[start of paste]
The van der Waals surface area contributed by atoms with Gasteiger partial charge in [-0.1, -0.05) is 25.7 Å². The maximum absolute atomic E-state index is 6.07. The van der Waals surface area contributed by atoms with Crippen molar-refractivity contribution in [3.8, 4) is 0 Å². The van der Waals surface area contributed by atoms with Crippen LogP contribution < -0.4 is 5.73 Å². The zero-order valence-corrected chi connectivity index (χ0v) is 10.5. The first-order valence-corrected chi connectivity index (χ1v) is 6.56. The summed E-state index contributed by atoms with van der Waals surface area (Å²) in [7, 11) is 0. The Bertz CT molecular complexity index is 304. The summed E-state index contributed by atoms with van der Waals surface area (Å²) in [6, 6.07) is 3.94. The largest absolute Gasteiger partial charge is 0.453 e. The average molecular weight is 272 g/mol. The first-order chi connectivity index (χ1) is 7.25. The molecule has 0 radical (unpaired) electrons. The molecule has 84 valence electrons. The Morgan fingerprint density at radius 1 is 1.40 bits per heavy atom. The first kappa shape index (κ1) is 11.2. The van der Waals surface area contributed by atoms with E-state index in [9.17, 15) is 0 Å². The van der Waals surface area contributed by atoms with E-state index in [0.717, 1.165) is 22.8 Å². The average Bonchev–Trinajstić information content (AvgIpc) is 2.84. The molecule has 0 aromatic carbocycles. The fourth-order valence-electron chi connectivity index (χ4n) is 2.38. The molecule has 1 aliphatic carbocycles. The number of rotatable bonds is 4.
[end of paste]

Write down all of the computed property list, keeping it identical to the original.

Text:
The van der Waals surface area contributed by atoms with Gasteiger partial charge in [-0.1, -0.05) is 25.7 Å². The maximum absolute atomic E-state index is 6.07. The van der Waals surface area contributed by atoms with Crippen molar-refractivity contribution in [3.8, 4) is 0 Å². The van der Waals surface area contributed by atoms with Crippen LogP contribution < -0.4 is 5.73 Å². The zero-order valence-corrected chi connectivity index (χ0v) is 10.5. The first-order valence-corrected chi connectivity index (χ1v) is 6.56. The summed E-state index contributed by atoms with van der Waals surface area (Å²) in [7, 11) is 0. The Bertz CT molecular complexity index is 304. The summed E-state index contributed by atoms with van der Waals surface area (Å²) in [6, 6.07) is 3.94. The largest absolute Gasteiger partial charge is 0.453 e. The average molecular weight is 272 g/mol. The first-order chi connectivity index (χ1) is 7.25. The molecule has 0 radical (unpaired) electrons. The molecule has 84 valence electrons. The Morgan fingerprint density at radius 1 is 1.40 bits per heavy atom. The first kappa shape index (κ1) is 11.2. The van der Waals surface area contributed by atoms with E-state index in [9.17, 15) is 0 Å². The van der Waals surface area contributed by atoms with E-state index in [0.717, 1.165) is 22.8 Å². The average Bonchev–Trinajstić information content (AvgIpc) is 2.84. The molecule has 0 aromatic carbocycles. The fourth-order valence-electron chi connectivity index (χ4n) is 2.38. The molecule has 1 aliphatic carbocycles. The number of rotatable bonds is 4.